Ownership, Environmental Due Diligence, Loss Reporting


Each year new plants and animals are added to the endangered species list. Importation and exportation of instruments using these products are illegal and can result in seizure, fines, and penalties, unless you fall into an exemption. Your instrument could, for example, be grandfathered in by law if it has been produced before certain dates, or before the materials were declared endangered. The problem is that while there are only a handful of woods and other plant and animal products that are endangered NOW, each year there are more items put on the list, and eventually, many, if not all, the materials used in building fine instruments will be on the list. Proving your instrument falls into one of those exemptions is difficult. Who keeps records of purchase, ownership, or production for ten years? When your instrument crosses a boarder, you are guilty until proven innocent—in other words, the burden of proof is on you to prove that you a)own the instrument and did not just buy it in the country you are traveling in, b) own the instrument by a certain date and have had that instrument manufactured by that date, c) you have looked at the laws and used due diligence—examined the relevant available evidence to the best of your ability. Filling out papers in the U.S. will not protect you in traveling to Europe and will not even protect you coming back. Likewise, filling out papers will not protect you coming into the U.S. and many countries have their own complicated forms—most of which are geared toward commercial shipments of raw materials—not individual, fully built instruments.

This registry provides evidence of due diligence on your part, a uniformly important part of every international law and treaty regarding the ownership of potentially endangered species, and incorporated into the national laws that implement these international treaties.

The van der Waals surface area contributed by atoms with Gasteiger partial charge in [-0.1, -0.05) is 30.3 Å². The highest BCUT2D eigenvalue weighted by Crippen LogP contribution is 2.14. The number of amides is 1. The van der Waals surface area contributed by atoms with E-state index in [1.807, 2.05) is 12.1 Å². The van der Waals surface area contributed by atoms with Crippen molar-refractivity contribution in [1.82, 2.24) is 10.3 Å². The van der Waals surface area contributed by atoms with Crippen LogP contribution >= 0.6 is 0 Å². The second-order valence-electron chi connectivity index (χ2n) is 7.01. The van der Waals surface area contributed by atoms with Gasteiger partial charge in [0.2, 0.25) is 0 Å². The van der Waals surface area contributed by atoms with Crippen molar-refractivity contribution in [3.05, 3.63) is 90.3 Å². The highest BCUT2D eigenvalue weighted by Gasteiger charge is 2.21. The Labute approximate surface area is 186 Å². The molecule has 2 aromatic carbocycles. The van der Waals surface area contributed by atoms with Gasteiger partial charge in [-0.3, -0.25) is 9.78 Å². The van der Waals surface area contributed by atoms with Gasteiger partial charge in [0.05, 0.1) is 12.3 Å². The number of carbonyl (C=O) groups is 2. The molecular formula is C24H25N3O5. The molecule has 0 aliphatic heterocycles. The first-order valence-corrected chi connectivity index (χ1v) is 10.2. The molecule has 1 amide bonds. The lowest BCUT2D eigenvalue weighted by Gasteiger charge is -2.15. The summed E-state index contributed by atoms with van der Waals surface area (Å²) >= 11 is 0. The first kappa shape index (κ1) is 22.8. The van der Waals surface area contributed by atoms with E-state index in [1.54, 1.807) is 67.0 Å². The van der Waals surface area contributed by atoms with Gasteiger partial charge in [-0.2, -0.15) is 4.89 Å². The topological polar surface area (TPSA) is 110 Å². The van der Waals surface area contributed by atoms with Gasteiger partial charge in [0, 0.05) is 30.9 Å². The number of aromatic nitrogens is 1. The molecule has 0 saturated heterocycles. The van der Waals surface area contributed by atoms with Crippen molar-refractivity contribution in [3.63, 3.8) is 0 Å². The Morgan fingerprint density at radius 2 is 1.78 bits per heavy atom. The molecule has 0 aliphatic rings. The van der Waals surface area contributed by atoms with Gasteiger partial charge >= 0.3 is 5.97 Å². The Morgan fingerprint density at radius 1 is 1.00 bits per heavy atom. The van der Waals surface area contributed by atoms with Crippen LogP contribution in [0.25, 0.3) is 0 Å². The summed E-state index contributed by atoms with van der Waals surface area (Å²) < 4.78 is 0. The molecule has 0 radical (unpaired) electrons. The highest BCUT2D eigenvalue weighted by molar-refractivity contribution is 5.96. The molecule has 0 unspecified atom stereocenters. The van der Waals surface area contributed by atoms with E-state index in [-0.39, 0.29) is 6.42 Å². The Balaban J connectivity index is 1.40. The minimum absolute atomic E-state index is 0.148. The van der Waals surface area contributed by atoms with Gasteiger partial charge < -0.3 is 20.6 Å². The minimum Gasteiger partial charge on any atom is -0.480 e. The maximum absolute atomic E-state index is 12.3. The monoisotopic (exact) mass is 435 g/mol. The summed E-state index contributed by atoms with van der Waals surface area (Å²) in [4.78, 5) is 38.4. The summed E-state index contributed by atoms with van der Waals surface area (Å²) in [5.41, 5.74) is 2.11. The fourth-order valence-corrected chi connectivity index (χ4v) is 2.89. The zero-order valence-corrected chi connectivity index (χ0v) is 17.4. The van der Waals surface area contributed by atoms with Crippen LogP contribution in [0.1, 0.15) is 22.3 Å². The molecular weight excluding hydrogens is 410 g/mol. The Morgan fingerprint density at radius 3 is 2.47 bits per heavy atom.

And remember, you not only have to prove what your instrument is, but also what it is not. When you register your guitar, you will be able to use your smart phone to show that you have done due diligence in making sure your instrument is in compliance. It is only one important part of the evidentiary process, and may not be accepted by a government as complete evidence, but neither are the current governmental forms available, and it is designed to at least give you a chance at proving the ownership and compliance of your instrument, anywhere where there is cell service, 24 hours a day, seven days a week. It may well make the difference in proving your ownership and intentions for purposes of declarations and customs duties and tariffs, and it will definitely help you link to a world-wide social media for help as well as provide a powerful starting point in identifying, and retrieving your instrument if a question arises. It will certainly PROVE your ownership of an instrument before the hundreds of woods which will, in the future, be added to the list, and it will also PROVE what your guitar is NOT. Moreover, as the laws progress, the legal staff at will continue to work with important legislators and foreign governments to strengthen the impact of your registration on this site. The sooner you register, the more endangered species you will automatically be grandfathered in with.

There are no comprehensive laws or forms that protect your ownership, but your registration is powerful proof of a key element, and your ability to use our one touch loss notification through extensive social media is well worth the price, which is transferable and can be compared to upgrading the case on your guitar. It is added protection and value when you go to sell your instrument.